Cop killer mum and son’s twisted fortress
INSIDE a squalid brick veneer cottage on Sydney's western fringe, a paranoid mother and son created Fortress Barbieri.
In the middle of the house, where they could retreat and still see all the doors, Fiona and Mitchell Barbieri collected an arsenal of barbaric weapons so - as police later said - they could make "their last stand".
Strewn outside across the five overgrown acres at their rural Oakville home, they had hidden man traps among leaf litter in the form of wooden boards with 10cm nails sticking out of them, designed to maim anyone who stepped on them.
Molotov cocktails primed with petrol and wicks were hidden in the freezer in the property's granny flat, close to other homemade incendiary devices. There were swords, a barbed wire garrotte, a homemade spear with four barbs, a metal hook with a wooden handle called a gaff, a rope flail, an electronic cattle prod, hunting knives and two baseball bats.
In a kitchen cupboard was a slingshot and a 4.5kg sledgehammer propped against the wall just inside the front door.
A wooden-handled replica firearm and a gas bottle attached to a flame-thrower were also found at what police described as "strategic" points inside the house.
One of the three bedrooms was a kennel for two neapolitan mastiffs of the cane corso breed - traditional fighting dogs police said were originally bred to kill people.
The story of the delusional world of Fiona and Mitchell Barbieri can now be told after the close of the inquest into the murder of Detective Inspector Bryson Anderson, 45 - knifed when he walked into their stronghold to sort out a volatile neighbourhood dispute in 2012.
Mitchell Barbieri, then 19, is behind bars for at least 15 years for murder after the prosecution conceded he was affected by his mother's paranoid delusions.
Fiona Barbieri, then 45, is in jail for at least seven years six months after her guilty plea to manslaughter was accepted.
The Daily Telegraph can reveal the full story of the pair's descent into paranoia and how it led to the deadly events of December 6, 2012.
So insular had the mother and son become that their relationship was described as "unhealthy" and had "intimate undertones", a court was told.
Fiona Barbieri had once had a successful career working for American Express in the US. After moving back to Australia and divorcing she continued to work through the night from home so she could stay on US time.
It was in 2008 they began to build the fortress, first in their minds, then physically.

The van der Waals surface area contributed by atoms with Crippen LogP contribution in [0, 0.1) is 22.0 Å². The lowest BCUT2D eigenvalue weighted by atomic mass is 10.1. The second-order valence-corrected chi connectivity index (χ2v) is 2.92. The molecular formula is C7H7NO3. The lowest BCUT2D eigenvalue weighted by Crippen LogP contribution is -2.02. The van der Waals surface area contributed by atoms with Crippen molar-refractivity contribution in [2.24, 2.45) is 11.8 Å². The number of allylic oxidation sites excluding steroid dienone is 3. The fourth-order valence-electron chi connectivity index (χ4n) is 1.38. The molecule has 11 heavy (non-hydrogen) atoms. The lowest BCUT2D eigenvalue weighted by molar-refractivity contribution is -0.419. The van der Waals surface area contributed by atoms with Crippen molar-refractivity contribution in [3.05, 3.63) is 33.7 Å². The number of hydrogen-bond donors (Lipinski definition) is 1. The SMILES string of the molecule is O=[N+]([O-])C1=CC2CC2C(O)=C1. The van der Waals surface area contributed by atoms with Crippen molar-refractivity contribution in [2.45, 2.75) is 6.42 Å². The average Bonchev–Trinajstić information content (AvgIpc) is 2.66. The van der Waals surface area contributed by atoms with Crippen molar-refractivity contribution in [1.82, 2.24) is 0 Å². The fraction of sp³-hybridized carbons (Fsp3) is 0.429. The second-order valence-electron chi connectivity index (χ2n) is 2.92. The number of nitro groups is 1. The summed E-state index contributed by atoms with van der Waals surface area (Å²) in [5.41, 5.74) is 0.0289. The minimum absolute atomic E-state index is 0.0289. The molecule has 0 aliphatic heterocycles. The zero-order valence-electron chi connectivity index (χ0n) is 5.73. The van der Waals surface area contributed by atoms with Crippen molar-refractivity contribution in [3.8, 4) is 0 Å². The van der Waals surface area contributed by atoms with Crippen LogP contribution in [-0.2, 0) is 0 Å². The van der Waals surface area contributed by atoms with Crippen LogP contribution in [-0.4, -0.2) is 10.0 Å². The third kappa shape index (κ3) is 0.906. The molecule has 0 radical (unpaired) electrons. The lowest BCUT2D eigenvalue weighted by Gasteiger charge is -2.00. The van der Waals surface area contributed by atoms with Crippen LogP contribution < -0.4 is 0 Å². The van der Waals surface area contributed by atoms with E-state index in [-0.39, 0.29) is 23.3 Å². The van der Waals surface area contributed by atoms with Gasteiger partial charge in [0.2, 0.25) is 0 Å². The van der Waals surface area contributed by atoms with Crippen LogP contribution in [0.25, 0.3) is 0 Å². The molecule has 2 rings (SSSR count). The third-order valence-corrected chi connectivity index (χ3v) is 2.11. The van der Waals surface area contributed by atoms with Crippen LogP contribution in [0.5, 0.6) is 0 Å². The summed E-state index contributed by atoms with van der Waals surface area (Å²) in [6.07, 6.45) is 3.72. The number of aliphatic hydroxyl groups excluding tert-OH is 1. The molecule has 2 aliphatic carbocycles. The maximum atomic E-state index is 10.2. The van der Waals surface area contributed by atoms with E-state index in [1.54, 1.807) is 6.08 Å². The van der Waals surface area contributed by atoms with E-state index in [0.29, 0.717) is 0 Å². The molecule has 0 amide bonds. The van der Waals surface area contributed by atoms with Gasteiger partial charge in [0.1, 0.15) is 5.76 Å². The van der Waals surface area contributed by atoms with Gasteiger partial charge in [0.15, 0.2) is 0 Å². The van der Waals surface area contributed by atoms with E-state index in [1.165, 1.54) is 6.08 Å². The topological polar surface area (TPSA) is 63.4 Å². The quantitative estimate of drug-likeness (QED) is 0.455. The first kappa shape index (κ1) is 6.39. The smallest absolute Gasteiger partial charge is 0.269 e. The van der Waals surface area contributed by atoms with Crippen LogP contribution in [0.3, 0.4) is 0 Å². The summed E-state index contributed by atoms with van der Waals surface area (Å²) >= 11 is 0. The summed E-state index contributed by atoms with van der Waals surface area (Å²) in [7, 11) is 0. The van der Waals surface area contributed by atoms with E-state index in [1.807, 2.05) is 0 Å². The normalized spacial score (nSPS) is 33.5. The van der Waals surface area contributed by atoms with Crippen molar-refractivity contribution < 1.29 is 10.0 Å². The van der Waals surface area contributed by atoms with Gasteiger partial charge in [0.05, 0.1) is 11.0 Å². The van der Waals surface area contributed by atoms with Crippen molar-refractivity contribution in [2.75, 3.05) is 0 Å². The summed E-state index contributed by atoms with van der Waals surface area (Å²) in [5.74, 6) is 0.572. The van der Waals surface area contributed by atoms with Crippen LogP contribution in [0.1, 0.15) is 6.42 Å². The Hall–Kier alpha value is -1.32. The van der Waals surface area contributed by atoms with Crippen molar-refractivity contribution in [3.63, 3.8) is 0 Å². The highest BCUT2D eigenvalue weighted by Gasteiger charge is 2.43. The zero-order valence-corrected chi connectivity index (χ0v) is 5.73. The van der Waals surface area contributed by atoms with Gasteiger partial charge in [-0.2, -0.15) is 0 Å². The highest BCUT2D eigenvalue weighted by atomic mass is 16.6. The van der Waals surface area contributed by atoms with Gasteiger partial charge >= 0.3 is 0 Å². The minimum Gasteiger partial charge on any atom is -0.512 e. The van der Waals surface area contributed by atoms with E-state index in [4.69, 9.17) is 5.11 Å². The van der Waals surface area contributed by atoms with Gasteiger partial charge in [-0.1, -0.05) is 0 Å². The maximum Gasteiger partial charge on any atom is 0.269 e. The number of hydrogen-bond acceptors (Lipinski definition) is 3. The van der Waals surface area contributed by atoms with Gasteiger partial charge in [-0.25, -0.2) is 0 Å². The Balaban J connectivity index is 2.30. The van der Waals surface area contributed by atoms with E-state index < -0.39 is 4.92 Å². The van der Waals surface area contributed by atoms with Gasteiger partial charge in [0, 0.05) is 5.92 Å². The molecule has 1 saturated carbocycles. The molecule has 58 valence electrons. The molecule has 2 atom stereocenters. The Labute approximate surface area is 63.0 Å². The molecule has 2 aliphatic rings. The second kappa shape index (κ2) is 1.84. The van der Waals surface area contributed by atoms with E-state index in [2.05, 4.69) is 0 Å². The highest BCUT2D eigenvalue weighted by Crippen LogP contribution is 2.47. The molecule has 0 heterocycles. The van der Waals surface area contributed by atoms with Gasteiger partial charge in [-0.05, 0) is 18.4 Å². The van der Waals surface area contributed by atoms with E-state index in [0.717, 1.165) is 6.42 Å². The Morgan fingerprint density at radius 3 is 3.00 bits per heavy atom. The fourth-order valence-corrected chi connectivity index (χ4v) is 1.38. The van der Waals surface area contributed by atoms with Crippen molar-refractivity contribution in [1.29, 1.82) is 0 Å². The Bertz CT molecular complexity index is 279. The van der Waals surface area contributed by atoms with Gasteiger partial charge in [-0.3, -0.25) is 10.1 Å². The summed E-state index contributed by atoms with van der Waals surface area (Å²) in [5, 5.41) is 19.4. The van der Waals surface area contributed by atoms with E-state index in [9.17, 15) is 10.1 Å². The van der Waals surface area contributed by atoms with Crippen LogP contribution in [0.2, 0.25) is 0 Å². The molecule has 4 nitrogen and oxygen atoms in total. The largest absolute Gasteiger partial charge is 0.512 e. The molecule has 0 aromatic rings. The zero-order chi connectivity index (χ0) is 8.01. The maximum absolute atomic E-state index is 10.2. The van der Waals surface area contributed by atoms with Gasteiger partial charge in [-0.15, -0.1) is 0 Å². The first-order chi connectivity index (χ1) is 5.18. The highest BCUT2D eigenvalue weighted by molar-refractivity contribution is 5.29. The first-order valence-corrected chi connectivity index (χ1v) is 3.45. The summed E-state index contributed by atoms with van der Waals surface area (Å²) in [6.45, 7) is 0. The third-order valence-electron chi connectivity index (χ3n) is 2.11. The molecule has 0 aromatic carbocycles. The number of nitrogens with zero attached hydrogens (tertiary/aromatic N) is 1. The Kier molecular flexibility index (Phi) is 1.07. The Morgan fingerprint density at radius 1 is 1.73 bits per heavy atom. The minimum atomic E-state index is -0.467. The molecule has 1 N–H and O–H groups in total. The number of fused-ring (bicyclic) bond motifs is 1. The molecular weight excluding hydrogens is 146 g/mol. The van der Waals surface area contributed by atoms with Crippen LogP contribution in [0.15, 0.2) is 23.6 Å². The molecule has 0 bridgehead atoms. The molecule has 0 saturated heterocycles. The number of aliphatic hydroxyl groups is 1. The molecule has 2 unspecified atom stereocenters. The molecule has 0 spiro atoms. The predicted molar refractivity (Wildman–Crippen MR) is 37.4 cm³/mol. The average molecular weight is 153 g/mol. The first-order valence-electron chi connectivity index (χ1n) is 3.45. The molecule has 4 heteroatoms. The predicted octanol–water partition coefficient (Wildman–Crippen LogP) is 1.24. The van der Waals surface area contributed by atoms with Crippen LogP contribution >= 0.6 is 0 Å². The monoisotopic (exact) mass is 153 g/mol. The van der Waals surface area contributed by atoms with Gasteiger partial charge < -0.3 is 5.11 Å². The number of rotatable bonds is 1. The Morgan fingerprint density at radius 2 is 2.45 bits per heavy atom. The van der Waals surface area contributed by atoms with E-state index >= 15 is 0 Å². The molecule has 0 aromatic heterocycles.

Mother and son also started hosting wild alcohol and dope parties for hundreds of teenagers. At theses shindigs Fiona complained to guests about her neighbours, tow truck king Kevin Waters and his family.
Initially the families got on well but as mother and son became more disturbed, they saw the Waters family as enemies.
As Fiona's mental health deteriorated, she was made redundant and spent whole days smoking cannabis with her son while debts mounted. In 2011, the electricity was cut off and never reconnected. The house was lit at night with candles. The pair wrapped the water meter in barbed wire to prevent a reading or the closing valve being turned off.
At Windsor Police Station, Fiona became increasingly well known to police. Feeling totally abandoned and persecuted, they started barricading themselves in their home and in their paranoia saw Mr Waters as the "cause of all their problems", the inquest was told.
Fiona told her doctor that Mr Waters wanted to intimidate them and buy their property at a rock-bottom price.
She emailed MPs about her perceived problems with Amex, about her neighbours and about conspiracies involving government and non-government agencies.
Menacingly, she confided in a friend that she had a "killer's plan" against Mr Waters.
Mother and son put up a sign next to the locked gate on their property that said: "Autarchy in place on these premises, strictly by appointment only." It meant they had declared absolute sovereignty or self-government.
The fortress was complete.
This was the scene that confronted police when they were called to the property after reports Mitch Barbieri was firing arrows at an electrician installing floodlights on the Waters' property. His mother was swinging a baseball bat in the sparkie's direction.
As officers tried to calm the escalating situation, inside their barricaded home the Barbieris sent emails to numerous federal and state ministers titled "Barbieri v Waters".
When the door was flung open, the two massive dogs, weighing up to 70kg each, rushed out - followed by Mitch with a 27cm hunting knife in his hand. He stabbed Insp Anderson fatally in the top of his right chest and then in his face, while his mother swung a 1.8kg sledgehammer at officers.
Insp Anderson paid with his life for breaching Fortress Barbieri.